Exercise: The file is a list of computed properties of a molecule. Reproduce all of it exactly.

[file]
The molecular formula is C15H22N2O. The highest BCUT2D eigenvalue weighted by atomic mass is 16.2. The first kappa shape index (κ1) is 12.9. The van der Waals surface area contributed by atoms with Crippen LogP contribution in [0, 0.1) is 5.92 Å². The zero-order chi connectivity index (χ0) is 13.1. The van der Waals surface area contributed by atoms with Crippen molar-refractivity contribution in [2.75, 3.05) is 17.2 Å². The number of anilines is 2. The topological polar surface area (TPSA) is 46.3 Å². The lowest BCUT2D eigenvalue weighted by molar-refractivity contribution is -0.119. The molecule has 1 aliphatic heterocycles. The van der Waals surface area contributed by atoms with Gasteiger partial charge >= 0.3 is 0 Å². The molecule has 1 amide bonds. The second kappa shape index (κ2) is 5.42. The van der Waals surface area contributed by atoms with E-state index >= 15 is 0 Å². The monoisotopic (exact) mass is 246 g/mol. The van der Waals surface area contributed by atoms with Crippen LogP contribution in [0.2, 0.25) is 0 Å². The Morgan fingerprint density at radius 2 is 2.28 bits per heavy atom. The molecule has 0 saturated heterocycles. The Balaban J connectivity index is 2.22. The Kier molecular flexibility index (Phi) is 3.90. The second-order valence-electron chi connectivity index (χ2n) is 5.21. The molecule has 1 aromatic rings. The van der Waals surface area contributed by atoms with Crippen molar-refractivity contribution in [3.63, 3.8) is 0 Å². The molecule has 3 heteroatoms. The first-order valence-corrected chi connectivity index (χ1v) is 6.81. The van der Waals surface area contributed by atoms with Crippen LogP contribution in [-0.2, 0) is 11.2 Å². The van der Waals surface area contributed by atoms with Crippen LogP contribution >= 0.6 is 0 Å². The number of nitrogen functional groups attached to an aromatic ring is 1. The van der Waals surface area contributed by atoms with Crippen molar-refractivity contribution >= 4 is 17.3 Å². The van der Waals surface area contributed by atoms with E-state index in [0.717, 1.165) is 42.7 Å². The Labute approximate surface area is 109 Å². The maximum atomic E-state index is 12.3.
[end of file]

The molecular formula is C15H22N2O. The highest BCUT2D eigenvalue weighted by atomic mass is 16.2. The first kappa shape index (κ1) is 12.9. The van der Waals surface area contributed by atoms with Crippen LogP contribution in [0, 0.1) is 5.92 Å². The zero-order chi connectivity index (χ0) is 13.1. The van der Waals surface area contributed by atoms with Crippen molar-refractivity contribution in [2.75, 3.05) is 17.2 Å². The number of anilines is 2. The topological polar surface area (TPSA) is 46.3 Å². The lowest BCUT2D eigenvalue weighted by molar-refractivity contribution is -0.119. The molecule has 1 aliphatic heterocycles. The van der Waals surface area contributed by atoms with Gasteiger partial charge >= 0.3 is 0 Å². The molecule has 1 amide bonds. The second kappa shape index (κ2) is 5.42. The van der Waals surface area contributed by atoms with E-state index >= 15 is 0 Å². The monoisotopic (exact) mass is 246 g/mol. The van der Waals surface area contributed by atoms with Crippen LogP contribution in [0.2, 0.25) is 0 Å². The Morgan fingerprint density at radius 2 is 2.28 bits per heavy atom. The molecule has 0 saturated heterocycles. The Balaban J connectivity index is 2.22. The Kier molecular flexibility index (Phi) is 3.90. The second-order valence-electron chi connectivity index (χ2n) is 5.21. The molecule has 1 aromatic rings. The van der Waals surface area contributed by atoms with Crippen molar-refractivity contribution in [3.63, 3.8) is 0 Å². The molecule has 3 heteroatoms. The first-order valence-corrected chi connectivity index (χ1v) is 6.81. The van der Waals surface area contributed by atoms with Crippen LogP contribution in [-0.2, 0) is 11.2 Å². The van der Waals surface area contributed by atoms with Crippen LogP contribution >= 0.6 is 0 Å². The number of nitrogen functional groups attached to an aromatic ring is 1. The van der Waals surface area contributed by atoms with Crippen molar-refractivity contribution >= 4 is 17.3 Å². The van der Waals surface area contributed by atoms with E-state index in [0.717, 1.165) is 42.7 Å². The Labute approximate surface area is 109 Å². The maximum atomic E-state index is 12.3.